Who is Kesha? Kesha Rose Sebert is one of today's leading singer-songwriters. On the musical spectrum she is somewhere between Madonna and Lady Gaga. Now 29, she has already had a 10-year stellar career performing her own songs and writing hits for others such as Britney Spears. She has sold more than 60 million records worldwide.
Why are her legal battles all over the news? Kesha signed a recording contract with Sony Music's Kemosabe record label, operated by music producer Lukasz Gottwald – aka Dr Luke – when she was 18. She now wants out of that contract because she alleges that Dr Luke raped her, forced her to take drugs and verbally and physically harassed her to the point where she developed an eating disorder over his comments about her appearance and weight. Dr Luke denies all the allegations and has countersued the singer.
What happened this week? Kesha is likening her recording contract with Dr Luke and Sony to "slavery". But on Wednesday this week, in her appeal against a previous decision, a New York State Supreme Court judge rejected her claims of emotional distress, gender-based hate crimes and employment discrimination, citing a lack of evidence and jurisdiction. This means that Kesha must continue working with Kemosabe/Sony. For its part, Sony says that Kesha need not work directly with Dr Luke but, because it has invested so much money in her career, it wants Kesha to honour her contract by releasing her upcoming albums on the Kemosabe/Sony label.
Isn't this the same as what happened in the 1990s when Prince referred to his record contract as "slavery"? Not at all. Prince wanted more artistic freedom within the confines of his recording contract with Warner music. Kesha wants out of her contract because of her allegations of rape, forced drug taking and physical and verbal harassment.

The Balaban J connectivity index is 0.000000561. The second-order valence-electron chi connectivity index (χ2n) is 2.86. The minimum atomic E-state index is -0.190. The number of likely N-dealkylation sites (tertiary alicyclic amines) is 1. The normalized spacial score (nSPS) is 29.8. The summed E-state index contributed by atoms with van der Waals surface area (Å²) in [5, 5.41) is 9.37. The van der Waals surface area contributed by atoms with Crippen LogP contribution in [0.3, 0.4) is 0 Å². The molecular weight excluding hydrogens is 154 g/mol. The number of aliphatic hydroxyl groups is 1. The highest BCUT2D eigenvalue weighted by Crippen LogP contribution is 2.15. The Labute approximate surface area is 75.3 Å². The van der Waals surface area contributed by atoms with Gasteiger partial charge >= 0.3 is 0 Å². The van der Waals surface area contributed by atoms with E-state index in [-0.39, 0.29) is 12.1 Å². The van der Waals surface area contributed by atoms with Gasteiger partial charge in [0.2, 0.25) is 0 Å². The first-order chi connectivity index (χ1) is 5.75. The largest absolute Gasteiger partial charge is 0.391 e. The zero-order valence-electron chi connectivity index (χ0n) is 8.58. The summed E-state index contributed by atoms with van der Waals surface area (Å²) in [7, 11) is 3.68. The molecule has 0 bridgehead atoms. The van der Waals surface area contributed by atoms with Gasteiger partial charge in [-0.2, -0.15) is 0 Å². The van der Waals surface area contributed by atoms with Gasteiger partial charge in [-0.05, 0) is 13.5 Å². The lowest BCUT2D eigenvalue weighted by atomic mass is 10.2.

The singer says, “I know I cannot work with Dr Luke. I physically cannot. I don’t feel safe in any way.”
Many big name stars – including Adele and Taylor Swift – have publicly called for Kesha to be released from her contract.
Why is Wednesday's court decision proving so controversial? Supreme Court judge Shirley Kornreich rejected Kesha's claims and said in her ruling that "her claims of insults about her value as an artist, her looks and her weight are insufficient to constitute extreme, outrageous conduct intolerable in a civilised society" and that "every rape is not a gender-motivated hate crime".
The reaction to this week's ruling? The Guardian said it was "offensive, dismissive and utterly predictable". Many commentators wondered what it would take for the crime of rape to be legally listed as a "gender hate crime".
The Los Angeles Times asked if the Kesha case could become "a tipping point for women in an industry that celebrates misogyny".
So this is no longer about a musical recording contract? No, the very nature of the case has meant that Kesha's legal plight has now become an issue of how the legal system in general views and treats allegations of rape of physical and verbal harassment against women.
What now for Kesha? As it stands, she is still legally obliged to record and release her future music on the Kemosabe/Sony label.